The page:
Decide what you can afford. Generally, you can afford a home equal in value to between two and three times your gross income.
Develop your home wish list. Then, prioritize the features on your list.
Select where you want to live. Compile a list of three or four neighborhoods you’d like to live in, taking into account items such as schools, recreational facilities, area expansion plans, and safety.
Start saving. Do you have enough money saved to qualify for a mortgage and cover your down payment? Ideally, you should have 20 percent of the purchase price saved as a down payment. Also, don’t forget to factor in closing costs. Closing costs — including taxes, attorney’s fee, and transfer fees — average between 2 and 7 percent of the home price.
Get your credit in order. Obtain a copy of your credit report to make sure it is accurate and to correct any errors immediately. A credit report provides a history of your credit, bad debts, and any late payments.
Determine your mortgage qualifications. How large of mortgage do you qualify for? Also, explore different loan options — such as 30-year or 15-year fixed mortgages or ARMs — and decide what’s best for you.
Get preapproved. Organize all the documentation a lender will need to preapprove you for a loan. You might need W-2 forms, copies of at least one pay stub, account numbers, and copies of two to four months of bank or credit union statements.
Weigh other sources of help with a down payment. Do you qualify for any special mortgage or down payment assistance programs? Check with your state and local government on down payment assistance programs for first-time buyers. Or, if you have an IRA account, you can use the money you’ve saved to buy your fist home without paying a penalty for early withdrawal.
Calculate the costs of homeownership. This should include property taxes, insurance, maintenance and utilities, and association fees, if applicable.
Contact a REALTOR®. Find an experienced REALTOR® who can help guide you through the process.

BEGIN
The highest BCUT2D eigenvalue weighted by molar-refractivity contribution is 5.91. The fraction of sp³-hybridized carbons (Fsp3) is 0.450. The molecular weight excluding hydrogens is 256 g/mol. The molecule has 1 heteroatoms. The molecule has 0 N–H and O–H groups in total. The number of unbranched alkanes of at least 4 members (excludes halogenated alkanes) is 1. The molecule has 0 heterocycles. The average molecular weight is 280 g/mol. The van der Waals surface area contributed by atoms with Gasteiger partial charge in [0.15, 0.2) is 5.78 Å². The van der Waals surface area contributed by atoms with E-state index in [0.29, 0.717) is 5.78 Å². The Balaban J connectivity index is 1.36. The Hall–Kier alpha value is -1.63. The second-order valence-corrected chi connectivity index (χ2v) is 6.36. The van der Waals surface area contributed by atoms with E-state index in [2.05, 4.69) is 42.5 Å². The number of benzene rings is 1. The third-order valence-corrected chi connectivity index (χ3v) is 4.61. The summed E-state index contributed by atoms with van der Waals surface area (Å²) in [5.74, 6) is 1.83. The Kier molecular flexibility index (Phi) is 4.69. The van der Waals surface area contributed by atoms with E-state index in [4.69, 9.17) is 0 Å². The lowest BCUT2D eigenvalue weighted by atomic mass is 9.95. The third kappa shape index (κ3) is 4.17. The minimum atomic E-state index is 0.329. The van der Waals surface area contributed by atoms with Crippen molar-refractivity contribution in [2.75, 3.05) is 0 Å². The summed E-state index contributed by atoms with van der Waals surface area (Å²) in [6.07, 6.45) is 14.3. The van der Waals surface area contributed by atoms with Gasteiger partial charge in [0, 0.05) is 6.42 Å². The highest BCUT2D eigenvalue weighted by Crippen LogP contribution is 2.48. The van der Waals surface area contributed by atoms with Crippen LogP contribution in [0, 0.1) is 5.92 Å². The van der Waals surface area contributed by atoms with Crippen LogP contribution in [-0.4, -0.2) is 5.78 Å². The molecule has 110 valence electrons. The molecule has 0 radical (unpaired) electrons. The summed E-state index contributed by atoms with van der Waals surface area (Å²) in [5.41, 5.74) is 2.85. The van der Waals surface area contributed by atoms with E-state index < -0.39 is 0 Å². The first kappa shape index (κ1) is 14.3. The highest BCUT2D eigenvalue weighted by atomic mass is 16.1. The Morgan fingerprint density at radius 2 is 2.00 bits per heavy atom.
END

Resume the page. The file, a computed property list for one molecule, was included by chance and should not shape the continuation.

Price it right. Set a price at the lower end of your property’s realistic price range.
Prepare for visitors. Get your house market ready at least two weeks before you begin showing it.
Be flexible about showings. It’s often disruptive to have a house ready to show at the spur of the moment. But the more amenable you can be about letting people see your home, the sooner you’ll find a buyer.
Anticipate the offers. Decide in advance what price and terms you’ll find acceptable.
Don’t refuse to drop the price. If your home has been on the market for more than 30 days without an offer, you should be prepared to at least consider lowering your asking price.
Consider comparables. What have other homes in your neighborhood sold for recently? How do they compare to yours in terms of size, upkeep, and amenities?
Consider competition. How many other houses are for sale in your area? Are you competing against new homes?
Consider your contingencies. Do you have special concerns that would affect the price you’ll receive? For example, do you want to be able to move in four months?
Get an appraisal. For a few hundred dollars, a qualified appraiser can give you an estimate of your home’s value. Be sure to ask for a market-value appraisal. To locate appraisers in your area, contact The Appraisal Institute or ask your REALTOR® for some recommendations.
Ask a lender. Since most buyers will need a mortgage, it’s important that a home’s sale price be in line with a lender’s estimate of its value.
Be accurate. Studies show that homes priced more than 3 percent over the correct price take longer to sell.
Know what you’ll take. It’s critical to know what price you’ll accept before beginning a negotiation with a buyer.
These questions will help you decide whether you’re ready for a home that’s larger or in a more desirable location. If you answer yes to most of the questions, it’s a sign that you may be ready to move.
Have you built substantial equity in your current home? Look at your annual mortgage statement or call your lender to find out. Usually, you don’t build up much equity in the first few years of your mortgage, as monthly payments are mostly interest, but if you’ve owned your home for five or more years, you may have significant, unrealized gains.
Has your income or financial situation improved? If you’re making more money, you may be able to afford higher mortgage payments and cover the costs of moving.
Have you outgrown your neighborhood? The neighborhood you pick for your first home might not be the same neighborhood you want to settle down in for good. For example, you may have realized that you’d like to be closer to your job or live in a better school district.
Are there reasons why you can’t remodel or add on? Sometimes you can create a bigger home by adding a new room or building up. But if your property isn’t large enough, your municipality doesn’t allow it, or you’re simply not interested in remodeling, then moving to a bigger home may be your best option.
Are you comfortable moving in the current housing market? If your market is hot, your home may sell quickly and for top dollar, but the home you buy also will be more expensive. If your market is slow, finding a buyer may take longer, but you’ll have more selection and better pricing as you seek your new home.
Are interest rates attractive? A low rate not only helps you buy a larger home, but also makes it easier to find a buyer.